There is No Self-Care without Community Care
Posted by Aimaloghi Eromosele
November 10, 2020
Illustration: Dani Pendergast
You know that weird thing that happens when you say a word too many times repeatedly, and it starts to feel funny on your tongue when you pronounce it, and sound funny when you hear it? After a while, you don’t even know if the word you’re saying is real? That’s what the term “self-care” has become for me.
Your favorite instagram therapist has a bulleted list of ideas on how to care for self. Cosmetic brands are selling 98% petroleum jelly, 2% lavender essential oil eye creams under the guise of self care. At the end of every hour-long zoom meeting (which let’s be real, could have easily been an email, but I digress,) there’s some kind of self-care lecture and plug. At this point, I don’t know if self-care is really about care or if it has just served as a corporate marketing ploy and a hollow message for non-profit organizations to Salt Bae-sprinkle on the end of week emails to their overworked staff, hoping it absolves themselves from any kind of guilt they may feel (y’all know who you are 👀).
In actuality, the self-care movement has deep, radical roots as well as race, gender, and class dynamics behind the concept, that many are not aware of. The true intention of self-care is unfortunately drowned out by misaligned, co-opts to profit from. Nonetheless, the history of self-care was and continues to be vital to the movement towards freedom and deserves to be honored in its fullness.
The emergence of self-care began in the healthcare setting back in the 1950s, originally used to characterize actions, like personal grooming and exercise, that institutionalized patients could take to practice their autonomy and foster a sense of self-worth.
However, I think all the credit of our contemporary interpretation of self-care is due to the Black Panther Party. In the 1970s, the BPP began to promote a message to Black folks that prioritized looking after their health and well-being, noting that our own wellness was essential in order to remain resilient in the face of relentless systemic and medical racism.
The Black Panthers revolutionary fight for liberation in the United States was not limited to organizing around racial injustice, but it included and uplifted community care. Since the government would not provide aid, out of necessity, the BPP established “survival programs” such as health facilities, education programs, and distributed food throughout their communities. This is a Black Panther Party concept known as “revolutionary intercommunalism”. In the 70s and still today, Black communities and communities of color lack access to basic social services because of systemic barriers. The Black Panthers understood that in order to survive in this world, they had to take care of themselves and, inherently, one another.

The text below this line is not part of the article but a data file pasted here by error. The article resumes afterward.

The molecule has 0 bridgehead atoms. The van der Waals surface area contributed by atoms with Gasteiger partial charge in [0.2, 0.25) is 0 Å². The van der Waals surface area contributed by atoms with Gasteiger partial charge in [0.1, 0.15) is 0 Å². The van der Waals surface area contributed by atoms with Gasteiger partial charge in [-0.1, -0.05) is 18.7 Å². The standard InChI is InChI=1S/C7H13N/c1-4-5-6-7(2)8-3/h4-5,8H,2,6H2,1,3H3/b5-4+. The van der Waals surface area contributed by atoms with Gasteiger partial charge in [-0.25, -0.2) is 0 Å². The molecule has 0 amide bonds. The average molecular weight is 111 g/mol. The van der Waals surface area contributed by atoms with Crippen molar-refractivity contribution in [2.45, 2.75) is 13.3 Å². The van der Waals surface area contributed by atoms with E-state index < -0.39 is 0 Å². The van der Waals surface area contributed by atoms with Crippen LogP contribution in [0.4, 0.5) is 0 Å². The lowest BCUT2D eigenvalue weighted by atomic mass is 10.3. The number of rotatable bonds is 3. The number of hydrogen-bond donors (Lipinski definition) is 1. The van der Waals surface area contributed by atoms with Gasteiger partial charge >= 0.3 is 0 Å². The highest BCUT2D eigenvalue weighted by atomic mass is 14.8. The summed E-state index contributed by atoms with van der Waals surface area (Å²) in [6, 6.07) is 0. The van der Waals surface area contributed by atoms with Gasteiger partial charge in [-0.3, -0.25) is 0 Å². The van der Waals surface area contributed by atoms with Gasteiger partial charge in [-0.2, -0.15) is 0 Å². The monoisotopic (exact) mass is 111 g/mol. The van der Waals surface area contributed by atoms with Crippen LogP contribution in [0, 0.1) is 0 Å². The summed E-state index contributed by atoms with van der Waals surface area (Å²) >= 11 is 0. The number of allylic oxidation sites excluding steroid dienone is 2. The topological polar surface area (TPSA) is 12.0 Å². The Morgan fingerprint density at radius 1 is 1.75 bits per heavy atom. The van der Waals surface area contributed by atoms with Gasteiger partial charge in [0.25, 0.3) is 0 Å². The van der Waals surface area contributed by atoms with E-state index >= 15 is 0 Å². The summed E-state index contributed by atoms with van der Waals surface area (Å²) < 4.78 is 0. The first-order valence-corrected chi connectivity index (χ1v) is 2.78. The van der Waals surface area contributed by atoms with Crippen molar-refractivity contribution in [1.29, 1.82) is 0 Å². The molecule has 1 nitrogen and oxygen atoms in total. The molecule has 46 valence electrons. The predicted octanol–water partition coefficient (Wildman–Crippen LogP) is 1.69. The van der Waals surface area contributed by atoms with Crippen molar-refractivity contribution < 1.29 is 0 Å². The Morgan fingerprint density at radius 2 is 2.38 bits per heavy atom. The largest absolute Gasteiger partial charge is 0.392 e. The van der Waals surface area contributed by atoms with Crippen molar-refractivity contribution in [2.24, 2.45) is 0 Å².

The late activist Audre Lorde, adopted these philosophies in her own writing and expanded on self-care in her essays. Most notably in her 1988 book, A Burst of Light, Lorde writes “Caring for myself is not self-indulgence, it is self-preservation, and that is an act of political warfare”. This quote has acted as a famous declaration for self-care, particularly for Black women, who are often pillars of their community and tasked with taking care of everyone around them, leaving little care for themselves
Self-care is also especially needed in activist spaces. “(Practicing radical self-care) means we’re able to bring our entire selves into the movement,” says Angela Davis, “It means we incorporate into our work as activists ways of acknowledging and hopefully moving beyond trauma. It means a holistic approach.”.
The problem with what I’ll call “new age self-care” is that it can become too capitalistically driven and centered on luxurious pampering that has very little to do with sustainable nurturing and all to do with spending money, which for the communities that actually need the most care, they cannot access!
The reality is that we cannot escape the exhaustion and violence that is systemic oppression and white supremacy. It is the culture that we live in. Although self-care has never ensured an escape, this does not mean that all acts of self-care should be so short-sighted and diluted to a point of frivolousness. The realities of racism cannot be outrun, out-bought, or pampered away, only lived with, yet simultaneously resisted. This brings us back to recognizing the true intent of self-care, as modeled for us by the Black Panthers, Audre Lorde, and Angela Davis, and in doing so, “it can inform our own self-care practices.”
Self-care doesn’t have to cost a thing. It can look like pursuing connection and community, mutual aid, supportive and reciprocal relationships, self-reflection journaling, validating feelings in a vulnerable conversation, setting boundaries, listening to your body, meditation, resting without justification or reason, feeding your friends, reading for pleasure, spending time in nature, quiet moments, crying, cultivating joy, practicing peace etc. Self-care is anything that gives you a way to reconnect with yourself and your community in meaningful, long-term ways that nurture our individual welfare and gives us the power to survive and continue to do the collective work.